About Alois Brunner
Alois Brunner (8 April 1912 – c. 2010) was an Austrian Schutzstaffel (SS) officer who worked as Adolf Eichmann's assistant. Eichmann referred to Brunner as his "best man." Brunner is held responsible for sending over 100,000 European Jews to the gas chambers. He was commander of the Drancy internment camp outside Paris from June 1943 to August 1944, from which nearly 24,000 people were deported.
After some narrow escapes from the Allies in the immediate aftermath of World War II, Brunner fled West Germany in 1954, first for Egypt, then Syria, where he remained until his death. He was the object of many manhunts and investigations over the years by different groups, including the Simon Wiesenthal Center, the Klarsfelds and others. He was condemned to death in absentia in France in 1954 for crimes against humanity. He lost an eye and then the fingers of his left hand as a result of letter bombs sent to him in 1961 and 1980, possibly by the Israeli Mossad. The government of Syria under Hafez el-Assad came close to extraditing him to East Germany, before this plan was halted by the fall of the Berlin Wall in November 1989. Brunner survived all the attempts to detain him, unrepentant about his activities to the end.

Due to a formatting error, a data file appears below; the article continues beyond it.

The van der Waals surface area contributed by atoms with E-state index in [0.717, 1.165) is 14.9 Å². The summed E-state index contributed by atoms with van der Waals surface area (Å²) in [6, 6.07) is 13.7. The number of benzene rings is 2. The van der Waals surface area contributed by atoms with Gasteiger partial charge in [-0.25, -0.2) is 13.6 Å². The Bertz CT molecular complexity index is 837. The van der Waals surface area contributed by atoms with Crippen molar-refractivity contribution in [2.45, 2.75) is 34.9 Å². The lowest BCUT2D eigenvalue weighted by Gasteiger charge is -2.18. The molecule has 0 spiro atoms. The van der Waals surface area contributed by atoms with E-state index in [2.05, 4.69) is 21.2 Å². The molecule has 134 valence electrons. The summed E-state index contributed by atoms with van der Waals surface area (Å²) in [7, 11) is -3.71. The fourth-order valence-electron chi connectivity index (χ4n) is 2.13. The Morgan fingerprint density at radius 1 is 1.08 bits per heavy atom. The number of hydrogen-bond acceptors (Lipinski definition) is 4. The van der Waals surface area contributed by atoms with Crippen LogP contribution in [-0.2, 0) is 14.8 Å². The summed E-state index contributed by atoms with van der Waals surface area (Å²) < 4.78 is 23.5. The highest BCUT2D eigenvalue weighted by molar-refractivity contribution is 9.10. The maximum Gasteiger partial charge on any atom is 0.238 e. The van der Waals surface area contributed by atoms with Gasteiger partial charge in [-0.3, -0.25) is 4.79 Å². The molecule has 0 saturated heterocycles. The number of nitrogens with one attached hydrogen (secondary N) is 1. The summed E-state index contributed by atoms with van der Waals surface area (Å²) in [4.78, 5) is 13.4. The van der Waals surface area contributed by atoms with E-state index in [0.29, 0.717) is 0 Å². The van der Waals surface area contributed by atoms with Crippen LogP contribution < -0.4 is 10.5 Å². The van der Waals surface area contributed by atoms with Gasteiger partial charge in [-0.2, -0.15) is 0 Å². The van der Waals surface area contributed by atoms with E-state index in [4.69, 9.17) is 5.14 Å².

During his long residence in Syria, Brunner was reportedly given asylum, a generous salary and protection by the ruling Baath Party in exchange for his advice on effective torture and interrogation techniques used by the Germans in World War II.
Starting in the 1990s and continuing for two decades, there was periodic media speculation about Brunner's exact whereabouts and his possible demise. Finally in November 2014, the Simon Wiesenthal Center reported that Brunner had died in Syria in 2010, and that he was buried somewhere in Damascus. The exact date of death and place of burial remain unknown.